Thursday, April 9, 2015

The Difference Between Dolby Digital and THX (eng)

   Because you are a home-theater Jedi, my question may seem a bit primitive. However, I am compelled to ask only because my own A/V guy can only seem to give me answers in terms of bass curves and decibels. Which processing mode is better to use, Dolby Digital or THX?

   I am using an Integra DTR-7.9 A/V receiver with Anthony Gallo A'Diva Ti speakers for the front left, right, and center, three Gallo Micro Nucleus Ti speakers for the surrounds, and a Gallo MPS-150 sub modified by Gallo with its upgraded TR-3 driver for a 6.1 setup. My receiver automatically switches to Dolby Digital EX or THX Surround EX (whichever I choose) when I play 5.1 or better content, but which one should I have it switch to?

   Where THX is concerned, I know that all speakers should have a frequency response down to at least 80Hz, which only three of mine do—the A'Diva Ti speakers (the Nucleus Micro Ti speakers only go down to 90Hz). I fear you may tell me to just set it to whichever sounds better, but a guy like me needs more than that. With my setup, what would you do? I like the brightness of Dolby Digital, but I also like the punch of THX, though the highs seem muddled because of Re-EQ (which I can turn off). Should I turn on Loudness Plus and ditch Dynamic EQ? Lots of questions, too many settings, I need guidance!

"Help me Obi-Scott Kenobi, you're my only hope."

Adam Meyerson

   I am honored that you think of me as a home-theater Jedi! And your question is not primitive at all—in fact, it reveals a common misconception that THX modes are somehow equivalent or similar to Dolby Digital and DTS. They are not the same thing at all. Dolby Digital and DTS are codecs (coder/decoders) that are used by content creators to encode sound so it takes less storage space and bandwidth, and then by A/V receivers and preamp/processors to decode the audio information so it can be played back.

   THX modes do not encode or decode audio—instead, they process the sound after it has been decoded by the Dolby Digital, DTS, or any other codec. For example, THX Surround EX in the Integra DTR-7.9 applies Re-Equalization (Re-EQ), Timbre Matching, and Adaptive Decorrelation to the audio decoded by Dolby Digital EX. So you don't choose one or the other—instead, you choose whether or not to apply THX post-processing to the decoded audio. In your case, if you enable THX Surround EX, the AVR applies THX post-processing to the Dolby Digital EX soundtrack; if you choose Dolby Digital EX, the THX post-processing is not applied to the audio.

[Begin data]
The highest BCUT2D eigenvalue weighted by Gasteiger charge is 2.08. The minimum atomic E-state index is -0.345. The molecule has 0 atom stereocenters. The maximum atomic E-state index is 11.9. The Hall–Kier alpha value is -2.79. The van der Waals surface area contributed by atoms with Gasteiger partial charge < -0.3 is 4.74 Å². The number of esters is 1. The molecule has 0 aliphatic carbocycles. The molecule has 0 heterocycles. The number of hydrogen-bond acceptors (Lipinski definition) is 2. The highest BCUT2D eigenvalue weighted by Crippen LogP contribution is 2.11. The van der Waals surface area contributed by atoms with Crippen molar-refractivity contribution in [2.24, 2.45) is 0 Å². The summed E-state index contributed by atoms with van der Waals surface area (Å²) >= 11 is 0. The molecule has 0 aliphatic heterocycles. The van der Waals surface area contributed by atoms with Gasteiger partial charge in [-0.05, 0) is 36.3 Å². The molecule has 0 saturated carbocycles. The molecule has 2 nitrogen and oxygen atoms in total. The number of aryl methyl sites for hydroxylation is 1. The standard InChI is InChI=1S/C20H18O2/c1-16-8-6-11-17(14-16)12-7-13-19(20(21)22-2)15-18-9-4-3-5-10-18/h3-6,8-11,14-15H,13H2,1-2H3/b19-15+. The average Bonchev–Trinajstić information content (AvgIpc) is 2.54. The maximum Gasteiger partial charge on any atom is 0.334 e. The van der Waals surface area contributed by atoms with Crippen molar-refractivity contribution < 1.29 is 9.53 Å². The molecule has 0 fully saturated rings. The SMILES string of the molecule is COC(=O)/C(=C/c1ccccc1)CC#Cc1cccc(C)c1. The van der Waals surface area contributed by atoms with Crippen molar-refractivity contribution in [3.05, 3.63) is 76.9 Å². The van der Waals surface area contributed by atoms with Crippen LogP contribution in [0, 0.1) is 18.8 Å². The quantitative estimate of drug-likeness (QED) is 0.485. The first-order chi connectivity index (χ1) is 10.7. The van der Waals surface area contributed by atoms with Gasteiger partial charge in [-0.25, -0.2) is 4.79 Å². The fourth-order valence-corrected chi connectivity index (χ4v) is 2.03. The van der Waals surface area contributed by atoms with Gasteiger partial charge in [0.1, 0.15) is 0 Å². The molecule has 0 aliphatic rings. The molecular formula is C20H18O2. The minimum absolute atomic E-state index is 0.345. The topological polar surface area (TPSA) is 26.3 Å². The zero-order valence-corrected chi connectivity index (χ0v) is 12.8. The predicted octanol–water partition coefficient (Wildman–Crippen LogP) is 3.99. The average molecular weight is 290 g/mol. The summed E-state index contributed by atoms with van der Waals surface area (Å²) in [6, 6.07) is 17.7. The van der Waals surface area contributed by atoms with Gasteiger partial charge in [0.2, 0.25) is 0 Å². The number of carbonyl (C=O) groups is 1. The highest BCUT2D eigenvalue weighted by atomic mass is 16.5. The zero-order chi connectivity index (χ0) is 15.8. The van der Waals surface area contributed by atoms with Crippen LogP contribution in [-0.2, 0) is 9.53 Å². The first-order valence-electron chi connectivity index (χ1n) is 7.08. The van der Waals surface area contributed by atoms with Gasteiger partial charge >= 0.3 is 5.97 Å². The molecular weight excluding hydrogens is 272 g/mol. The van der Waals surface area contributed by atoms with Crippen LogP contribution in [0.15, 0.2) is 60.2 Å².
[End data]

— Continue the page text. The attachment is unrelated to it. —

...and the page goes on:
According to THX, "THX Listening Modes can be used in conjunction with a variety of audio encodings (Dolby Digital, DTS, etc). For instance, THX Cinema Mode does not override material that was encoded with Dolby Digital. However, it does add some settings that help adapt the audio for the home environment.

   "Setting your speakers to 'Small (80Hz)' insures that they are passing off the appropriate amount of bass to the subwoofer. If you are not able to do that, for whatever reason, with one or more of your speakers, that's okay. It just means you'll hear a little less bass out of the subwoofer." You won't notice this much at all, since your surrounds go down to almost 80Hz.

   You fear that I'll tell you set your AVR to whatever sounds good to you, and I'm afraid I must do just that. If you like the brightness of unprocessed Dolby Digital and the punch of THX Surround EX processing but the highs sound muddled, enable THX Surround EX and turn off Re-EQ.

   You also mention Loudness Plus, which is a THX function, and Dynamic EQ, which is part of the DTR-7.9's Audyssey processing. Both do much the same thing—they adjust the frequency response when listening at volumes lower than so-called "reference level" to maintain the soundtrack's intended tonal balance. (Reference level is loud, so I certainly listen at volumes lower than that.) I wouldn't expect to hear much difference between the two, but I recommend trying them both (not at the same time!) to see if you have a preference. Also, try listening at your normal volume without either one. If you do find one to sound better than the other, use that one and disable the other one; if you prefer the sound without them, so be it.

   May the A/V Force be with you!